Russian Ambassador's Assassination Puts U.S. in Quandary

Ankara russia ambassador ceremony
An honor guard holds a picture of the late Russian ambassador to Turkey, Andrey Karlov, during a ceremony at Esenboga Airport in Ankara, Turkey, on December 20. Umit Bektas/REUTERS

U.S. Secretary of State John Kerry and Turkish Foreign Minister Mevlüt Çavuşoglu spoke by phone Tuesday night about the gruesome assassination of Andrey Karlov, the Russian ambassador to Turkey. Kerry offered U.S. assistance in tracking down the killer and underscored America's commitment to its NATO ally as it continues to battle terrorism.

Çavuşoglu, according to the Turkish news agency, asserted that the assassin had links to Fethullah Gülen, an imam who has been living in the U.S. for a decade and is wanted by the Turkish government. Through a spokesman, the State Department insisted that no one at this point could be certain about who was behind the killing.

The verbal contretemps is a reminder of how complex and delicate the intersection of Russian, Turkish and U.S. relations is at this point—especially at a time when President Barack Obama will soon be leaving office and Donald Trump is set to replace him.

Related: Why Putin thinks Karlov's killing was a ploy to wreck the Syrian peace process

An occasion like this ordinarily brings countries closer together as they condemn terrorism, trade condolences and vow to fight for international norms. But the assassination of Karlov carries more risks than opportunities. It could lead to a greater Turkish crackdown on dissidents and encourage Ankara to move aggressively against its Kurdish foes—even though no link between the Kurds and the assassin, Mevlüt Mert Altintas, has been uncovered. The shooting could lead Russia to prosecute its war in Syria even more aggressively, exacerbating the humanitarian crisis and sending more refugees into Europe; fueling the rise of right-wing, anti-EU parties; and perhaps fostering more terrorism and harming U.S. interests.

The Obama administration is cognizant of these risks, which is why its statements condemning the attack were measured, careful not to lay blame on any party and to restating American abhorrence of acts of terrorism. If this were a different time, such a moment might bring the U.S. and Russia closer too. But with the Obama administration accusing Moscow of interfering in the recent American elections, that's not going to happen, especially a month before Trump is sworn in as the 45th president. The hope at Foggy Bottom is that the slaying at the art gallery won't make U.S.-Russian or U.S.-Turkish relations any worse. It certainly doesn't help matters that Russian, Syrian and Turkish diplomats are meeting in Moscow to forge a Syrian peace deal and did so without consulting with the U.S. or the U.N.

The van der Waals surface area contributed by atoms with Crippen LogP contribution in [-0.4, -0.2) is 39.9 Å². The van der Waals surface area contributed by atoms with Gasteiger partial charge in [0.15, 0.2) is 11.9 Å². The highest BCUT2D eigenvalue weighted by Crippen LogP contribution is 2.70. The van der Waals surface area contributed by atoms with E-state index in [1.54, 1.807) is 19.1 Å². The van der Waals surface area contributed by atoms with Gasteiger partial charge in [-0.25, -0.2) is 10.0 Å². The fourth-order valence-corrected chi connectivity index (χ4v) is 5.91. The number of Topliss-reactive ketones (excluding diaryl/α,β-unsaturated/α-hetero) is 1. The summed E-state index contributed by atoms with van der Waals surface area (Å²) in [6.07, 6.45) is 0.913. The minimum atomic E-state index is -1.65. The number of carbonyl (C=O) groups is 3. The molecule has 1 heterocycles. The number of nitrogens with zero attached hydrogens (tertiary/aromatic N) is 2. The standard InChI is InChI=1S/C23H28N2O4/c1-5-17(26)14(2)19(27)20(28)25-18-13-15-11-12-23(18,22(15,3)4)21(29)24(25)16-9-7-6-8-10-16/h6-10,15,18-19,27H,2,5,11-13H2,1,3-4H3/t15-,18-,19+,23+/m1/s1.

What's more, the Turkish accusations about Gülen suggest that Ankara won't be easily placated. The Obama administration has resisted entreaties to deport Gülen, citing a lack of evidence against him. But it's not clear if the Trump administration will have the same attitude. Trump's national security adviser designee, Michael Flynn, called for Gülen's deportation before the election, yet the president-elect has not taken a position.

A year ago, the assassination might have spurred fears of armed conflict between Turkey and Russia, a potential crisis for Europe and the U.S. since Article V of the NATO treaty would commit America and its allies to Ankara's defense. Turkey had accidentally shot down a Russian plane, and Moscow was furious that Ankara wasn't doing more to stymie the flow of jihadis and their arms into Syria and Iraq, where they could take aim at its client, Syrian President Bashar al-Assad.

In the year since, Russian-Turkish relations have improved, and it may be that this moment will solidify their ties—at the expense of the U.S. Earlier this year, American authorities were deeply worried when the attempted coup against Turkish President Recep Tayyip Erdogan led to arrests of Turkish officers at the U.S.'s Incirlik Air Base and Turkey cutting power to the facility. Rather than uniting the U.S. and Turkey, American officials worry, the tumult—from the coup to a year of gruesome bombings and now the assassination—will drive the countries apart.

Donald Trump arrives for his election night rally at the New York Hilton Midtown on November 9. Andrew Kelly/Reuters

At this point, it's hard to read what the Trump administration might do differently. Flynn was linked to Turkish lobbying in Washington and has spoken out strongly in favor of the Erdogan regime. Secretary of state nominee Rex Tillerson has close ties with Russia and President Vladimir Putin. Whether that kind of unique access can stem the deterioration of U.S.-Russian or U.S.-Turkish ties is unclear. Certainly President-elect Trump's dismissal of the American intelligence community's assessment that Russia interfered in the American election is being applauded in Moscow. And it's telling that in his statement on the assassination, Trump referred to it as "radical Islamic terrorism"—a talking point that could embolden Putin and Assad's assault on Aleppo and other cities in war-torn Syria.

Beyond this week, however, the Trump administration also seems at the mercy of events. If jihadis are able to infiltrate Turkish security and gun down the first Russian ambassador in decades, then even new policies won't easily stop them.